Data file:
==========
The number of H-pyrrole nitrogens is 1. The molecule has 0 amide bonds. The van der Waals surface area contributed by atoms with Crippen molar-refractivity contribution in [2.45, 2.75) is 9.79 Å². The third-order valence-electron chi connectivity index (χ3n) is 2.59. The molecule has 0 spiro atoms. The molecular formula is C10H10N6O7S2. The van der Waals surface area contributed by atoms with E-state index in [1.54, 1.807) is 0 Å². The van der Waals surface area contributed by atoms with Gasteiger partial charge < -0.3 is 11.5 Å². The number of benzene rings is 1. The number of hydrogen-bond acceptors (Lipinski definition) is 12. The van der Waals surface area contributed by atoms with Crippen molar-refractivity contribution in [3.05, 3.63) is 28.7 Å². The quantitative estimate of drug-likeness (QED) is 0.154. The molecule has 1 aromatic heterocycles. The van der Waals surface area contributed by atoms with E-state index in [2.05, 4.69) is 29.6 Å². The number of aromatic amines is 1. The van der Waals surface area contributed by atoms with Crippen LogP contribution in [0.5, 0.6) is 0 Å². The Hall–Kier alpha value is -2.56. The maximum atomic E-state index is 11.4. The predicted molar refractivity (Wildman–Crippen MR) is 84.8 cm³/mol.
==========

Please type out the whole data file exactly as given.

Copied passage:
The number of H-pyrrole nitrogens is 1. The molecule has 0 amide bonds. The van der Waals surface area contributed by atoms with Crippen molar-refractivity contribution in [2.45, 2.75) is 9.79 Å². The third-order valence-electron chi connectivity index (χ3n) is 2.59. The molecule has 0 spiro atoms. The molecular formula is C10H10N6O7S2. The van der Waals surface area contributed by atoms with E-state index in [1.54, 1.807) is 0 Å². The van der Waals surface area contributed by atoms with Gasteiger partial charge < -0.3 is 11.5 Å². The number of benzene rings is 1. The number of hydrogen-bond acceptors (Lipinski definition) is 12. The van der Waals surface area contributed by atoms with Crippen molar-refractivity contribution in [3.05, 3.63) is 28.7 Å². The quantitative estimate of drug-likeness (QED) is 0.154. The molecule has 1 aromatic heterocycles. The van der Waals surface area contributed by atoms with E-state index in [2.05, 4.69) is 29.6 Å². The number of aromatic amines is 1. The van der Waals surface area contributed by atoms with Crippen LogP contribution in [0.5, 0.6) is 0 Å². The Hall–Kier alpha value is -2.56. The maximum atomic E-state index is 11.4. The predicted molar refractivity (Wildman–Crippen MR) is 84.8 cm³/mol.